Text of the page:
on 11 December 2012
... so it isn't some great wonder that this also happens to our hero Harry Bosch.
In the last book (The Drop (A Harry Bosch Novel), instead of choosing retirement Harry Bosch returned to the LAPD with a 5 year contract under the Deferred Retirement Option Plan - "The DROP". He now works with the Open Unsolved Unit trying to bundle up Cold Cases.
And there it comes along ... May 1992 - The Snow White case.
So called because most of the other victims after May 1992, and after four LAPD officers were acquitted for the savage beating of Rodney King, were of colour. What was a very young and very white Danish reporter doing in the middle of the looting and beating that took place for weeks in certain quarters of Los Angeles.
Harry and his colleagues - working under wartime conditions and the supervision of ex-Gulf-War troopers - can only do that much on the crime scene.
Not enough to solve this apparently so futile murder. But there WAS someone to gain of the death of the free-lance reporter...
And now it has come his way - the Snow White. And Harry, the old bloodhound as always, begins to sniff in all possible places to find his The Black Box. He calls it that way because he knows: In every case there is a Black Box, like those who are nearly indestructible and give away - when found - their knowledge about airplane or ship disasters. He only needs to find his special Black Box to resolve the case.
And he will find it. And will try to hunt the culprit(s) down.
But he himself is a hunted, too.
He has lacked of respect for the (In)competence of his superiors at LAPD - especially his current Lieutenant O'Toole more or less friendly nicked "O'Fool" -who refers Bosch to Internal Affairs on what seems to be a petty cause. But it could become very important because it can affect the way Harry may run or not the investigation. And he could lose his job very easily if the complaint remains standing.
But in the very end also the Internal Affairs will be of very, but very very important use for our hero, who has centered a wasp's nest with his investigation.
And - as I said above - we are all gettin' older every day - and so's our Harry.
So also heroes need a helping hand, sometimes...
This book is a perfect read not only for friends and lovers of Michael Connelly and Harry Bosch, but for all those who like their Police Procedures with the very personal touch only an author of this bravura nowadays dares to use on his protagonists.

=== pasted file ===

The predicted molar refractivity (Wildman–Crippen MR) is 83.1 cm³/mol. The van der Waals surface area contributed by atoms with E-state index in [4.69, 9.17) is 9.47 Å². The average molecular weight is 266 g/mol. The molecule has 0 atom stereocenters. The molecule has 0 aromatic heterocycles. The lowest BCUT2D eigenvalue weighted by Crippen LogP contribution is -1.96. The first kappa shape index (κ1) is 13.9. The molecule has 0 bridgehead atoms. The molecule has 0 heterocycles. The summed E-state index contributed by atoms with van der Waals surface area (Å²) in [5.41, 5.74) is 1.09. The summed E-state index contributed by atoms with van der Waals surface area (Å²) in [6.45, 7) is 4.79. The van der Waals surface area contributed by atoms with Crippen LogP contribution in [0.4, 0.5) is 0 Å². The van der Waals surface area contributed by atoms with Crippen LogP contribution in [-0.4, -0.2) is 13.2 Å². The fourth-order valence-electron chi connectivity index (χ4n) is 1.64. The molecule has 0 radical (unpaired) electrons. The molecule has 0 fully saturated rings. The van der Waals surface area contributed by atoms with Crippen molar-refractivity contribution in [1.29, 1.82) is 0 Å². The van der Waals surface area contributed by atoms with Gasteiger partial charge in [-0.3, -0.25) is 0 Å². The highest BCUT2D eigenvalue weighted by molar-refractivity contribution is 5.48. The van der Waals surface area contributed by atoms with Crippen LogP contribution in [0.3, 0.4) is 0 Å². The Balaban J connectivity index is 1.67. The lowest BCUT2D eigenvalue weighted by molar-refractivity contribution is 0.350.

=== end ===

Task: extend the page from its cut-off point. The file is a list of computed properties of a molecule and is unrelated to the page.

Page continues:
And that is an experience to value highly - in this times of easy e-books and wishy-washy investigations!
on 16 January 2013
The Black Box is a nice return to form for Michael Connelly and although not as edgy or thrilling as earlier novels, its not far away.
Harry Bosch tries to solve the 20 year old murder of a Scandinavian Photo journalist who was killed during the LA riots. As Harry was the investigator on the case, he has never been able to let go of the fact that the Killer got away with it.
Although short on action (until the finale), the pacing of the mystery is done well and the facts that unfold from an obvious path of enquiry into a much bigger conspiracy are beautifully woven as only Michael Connelly can.
Some repetition lets the novel down slightly. The Internal affairs beef, the "can I trust my partner" exercise and Harry's inevitable clash with his superiors are now well trodden ground.
I also found the appearance of a certain character at the conclusion to be convenient and not really convincing. The violence at the end was slightly out of place with the rest of the investigation, but gripping none the less.
Certainly above average, but becoming a little familiar.
I will continue to eagerly anticipate Michael Connellys rich narrative works as Harry "walks down those mean streets" once more.
Detective Harry Bosch gets involved in another cold case, that of the unsolved murder of a female Danish journalist twenty years earlier, at the time of the Los Angeles riots. While he painstakingly gathers evidence and develops hunches, he is once again faced with an internal affairs examination. What very few sub-plots there are involve his 16-year-old daughter Madeleine and his slow-burn romance with Hannah Stone.
I have read every single novel by Michael Connelly, and while this is professionally and smoothly delivered, sadly there's not that much substance to it. For several years Connelly depended almost exclusively on Bosch to pay the bills, and in the early days he consistently produced some very satisfying stories. The Black Box is, I think, the first Bosch outing I've not been able to give either 4 or 5 stars, so this is a little sad for me. Every year I look forward to the latest Connelly effort (whether it's Bosch, Haller or a standalone) but this was a 'quality disappointment'. The writing is good from the first page, but it takes a long time before it really gets going - beyond 300 of the 400-odd pages, anyway.